Billed as restaurant, theatre, bakery, live music venue, café and bar, The Old Market Assembly is in the heart of one of Bristol’s most historic areas. The locally and ethically sourced food is modestly priced and globally inspired, and the daily changing menu seemingly has something for everyone, whether vegan or meat-eater.
Old Market started life in Medieval times as a market on the outside of the city walls and has been the centre’s edgy cousin ever since. By day secondhand furniture shops, pawnbrokers and charity shops; by night takeaways, massage parlours and nightclubs means the streets are a million miles away from Bristol’s harbour district or affluent Clifton. That’s probably the whole point, as the team behind it also run The Canteen in the increasingly gentrified Stokes Croft area (home of Banksy graffiti and anti-Tesco riots a few years ago).
The building itself was a grand bank in the era of Victorian opulence. More recently it has hosted a couple of nightclubs before lying empty for years. Four massive pillars support a ceiling edged with ornate friezes and an impressive stained glass dome dominates the centre. The kitchen is open but discreet and a bar offers plenty of local beers, decently priced wine and an excellent range of spirits including locally made rosemary, orange and cardamom gin. A gallery provides more tables and sofa areas, with shelves of books and children’s games for daytime visitors.
Everything on the menu is designed as a main course but can be shared as starters. My guest and I began by sharing a kebab. Succulent lamb patties, homemade flat bread, tahini yogurt and chilli sauce served with tabbouleh, winter slaw and celeriac hummus was a rich marriage of flavour, spice and heat.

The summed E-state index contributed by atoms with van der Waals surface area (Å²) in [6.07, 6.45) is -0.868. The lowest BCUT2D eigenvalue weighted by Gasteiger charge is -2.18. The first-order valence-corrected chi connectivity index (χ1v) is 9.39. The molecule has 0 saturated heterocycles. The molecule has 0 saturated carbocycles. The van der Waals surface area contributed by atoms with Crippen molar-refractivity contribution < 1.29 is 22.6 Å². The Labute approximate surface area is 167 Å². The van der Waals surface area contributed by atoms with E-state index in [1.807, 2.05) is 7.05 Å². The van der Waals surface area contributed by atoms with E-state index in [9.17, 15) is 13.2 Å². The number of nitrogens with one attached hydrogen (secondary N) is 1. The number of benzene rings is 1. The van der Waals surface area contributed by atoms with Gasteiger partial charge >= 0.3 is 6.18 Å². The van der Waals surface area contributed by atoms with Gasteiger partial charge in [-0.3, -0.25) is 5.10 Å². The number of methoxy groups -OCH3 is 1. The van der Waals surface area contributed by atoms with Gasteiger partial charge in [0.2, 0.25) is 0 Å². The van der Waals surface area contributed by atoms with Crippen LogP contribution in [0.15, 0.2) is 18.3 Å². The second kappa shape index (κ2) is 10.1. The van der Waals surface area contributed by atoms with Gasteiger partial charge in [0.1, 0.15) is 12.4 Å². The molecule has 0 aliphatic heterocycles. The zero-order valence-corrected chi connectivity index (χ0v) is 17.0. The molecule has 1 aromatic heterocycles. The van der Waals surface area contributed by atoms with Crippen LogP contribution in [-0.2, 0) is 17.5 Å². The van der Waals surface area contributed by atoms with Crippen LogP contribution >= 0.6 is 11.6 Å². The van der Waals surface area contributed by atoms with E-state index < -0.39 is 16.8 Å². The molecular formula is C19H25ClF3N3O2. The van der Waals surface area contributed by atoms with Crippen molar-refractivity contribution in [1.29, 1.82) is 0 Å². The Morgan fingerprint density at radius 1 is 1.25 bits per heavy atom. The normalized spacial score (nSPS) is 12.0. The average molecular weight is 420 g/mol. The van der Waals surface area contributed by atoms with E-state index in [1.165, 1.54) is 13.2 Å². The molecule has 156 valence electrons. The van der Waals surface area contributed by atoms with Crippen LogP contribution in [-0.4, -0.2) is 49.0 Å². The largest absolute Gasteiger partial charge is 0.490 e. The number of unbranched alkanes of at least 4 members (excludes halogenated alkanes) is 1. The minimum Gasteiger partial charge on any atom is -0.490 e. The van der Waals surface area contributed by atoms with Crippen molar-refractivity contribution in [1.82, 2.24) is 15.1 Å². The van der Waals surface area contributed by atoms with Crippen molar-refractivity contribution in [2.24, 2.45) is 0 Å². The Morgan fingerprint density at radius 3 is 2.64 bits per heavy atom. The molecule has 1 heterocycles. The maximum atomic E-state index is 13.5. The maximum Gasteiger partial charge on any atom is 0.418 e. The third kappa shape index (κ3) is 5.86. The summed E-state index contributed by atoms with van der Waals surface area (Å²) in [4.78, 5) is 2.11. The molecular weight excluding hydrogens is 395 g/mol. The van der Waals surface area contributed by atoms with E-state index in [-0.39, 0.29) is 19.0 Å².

For main, Hungarian beef ghoulash with slow-cooked, beautifully tender Hereford skirt and blade provided a hearty solution to a cold night. The pumpkin, chickpea and kale salad topped with Bath blue cheese was exactly the kind of vegetarian food a meat-eater can indulge in. Intense flavours and textures mingled with each ingredient loud enough to complement the delicious molten cheese. Executive chef Scott Hislop, who runs the family of restaurants, has put passion and expertise into the food, which is excellent value for money, with most dishes under a tenner.
Elsewhere, groups of friends pull tables together, couples share more intimate conversations and at the bar passers-by are tempted by the homemade sausage rolls and local ale. It’s a good mix. From the moment this place opens in the morning, with its fresh-baked pastries and coffees, through reasonably priced lunches and child-friendly informality, to when chunky candles are lit come dinner-time, the clientele and the atmosphere evolves to suit. Live music kicked off at around 9, as it morphed from restaurant into venue.
For me the dining experience was over too quickly – a shared starter and main later with only a few cakes on the bar to choose for dessert. That said, since its launch in November this is clearly another of Bristol’s new cool kids. And with its affordable menu and inviting atmosphere it’s definitely one to watch.
25 West St
Written by Pete Lawrence, February 2016
Images by Paul Blakemore
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